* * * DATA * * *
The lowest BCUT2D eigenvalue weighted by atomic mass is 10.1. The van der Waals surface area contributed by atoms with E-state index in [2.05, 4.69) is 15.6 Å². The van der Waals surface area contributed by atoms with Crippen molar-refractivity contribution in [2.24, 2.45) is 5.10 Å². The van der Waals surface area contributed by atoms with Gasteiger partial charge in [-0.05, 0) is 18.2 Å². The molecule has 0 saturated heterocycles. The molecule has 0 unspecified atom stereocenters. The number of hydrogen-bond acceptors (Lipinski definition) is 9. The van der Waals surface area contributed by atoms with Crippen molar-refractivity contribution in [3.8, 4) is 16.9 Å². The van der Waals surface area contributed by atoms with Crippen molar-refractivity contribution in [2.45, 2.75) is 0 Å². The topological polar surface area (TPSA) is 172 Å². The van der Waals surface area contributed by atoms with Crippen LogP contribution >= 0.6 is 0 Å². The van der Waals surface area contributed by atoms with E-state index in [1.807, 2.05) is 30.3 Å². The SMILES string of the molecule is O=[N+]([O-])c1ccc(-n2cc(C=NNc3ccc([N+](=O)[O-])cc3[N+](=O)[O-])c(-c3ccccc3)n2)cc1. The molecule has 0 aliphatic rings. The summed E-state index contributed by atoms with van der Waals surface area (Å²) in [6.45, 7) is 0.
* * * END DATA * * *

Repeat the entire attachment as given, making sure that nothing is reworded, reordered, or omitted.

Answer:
The lowest BCUT2D eigenvalue weighted by atomic mass is 10.1. The van der Waals surface area contributed by atoms with E-state index in [2.05, 4.69) is 15.6 Å². The van der Waals surface area contributed by atoms with Crippen molar-refractivity contribution in [2.24, 2.45) is 5.10 Å². The van der Waals surface area contributed by atoms with Gasteiger partial charge in [-0.05, 0) is 18.2 Å². The molecule has 0 saturated heterocycles. The molecule has 0 unspecified atom stereocenters. The number of hydrogen-bond acceptors (Lipinski definition) is 9. The van der Waals surface area contributed by atoms with Crippen molar-refractivity contribution in [3.8, 4) is 16.9 Å². The van der Waals surface area contributed by atoms with Crippen molar-refractivity contribution in [2.45, 2.75) is 0 Å². The topological polar surface area (TPSA) is 172 Å². The van der Waals surface area contributed by atoms with Crippen LogP contribution >= 0.6 is 0 Å². The van der Waals surface area contributed by atoms with E-state index in [1.807, 2.05) is 30.3 Å². The SMILES string of the molecule is O=[N+]([O-])c1ccc(-n2cc(C=NNc3ccc([N+](=O)[O-])cc3[N+](=O)[O-])c(-c3ccccc3)n2)cc1. The molecule has 0 aliphatic rings. The summed E-state index contributed by atoms with van der Waals surface area (Å²) in [6.45, 7) is 0.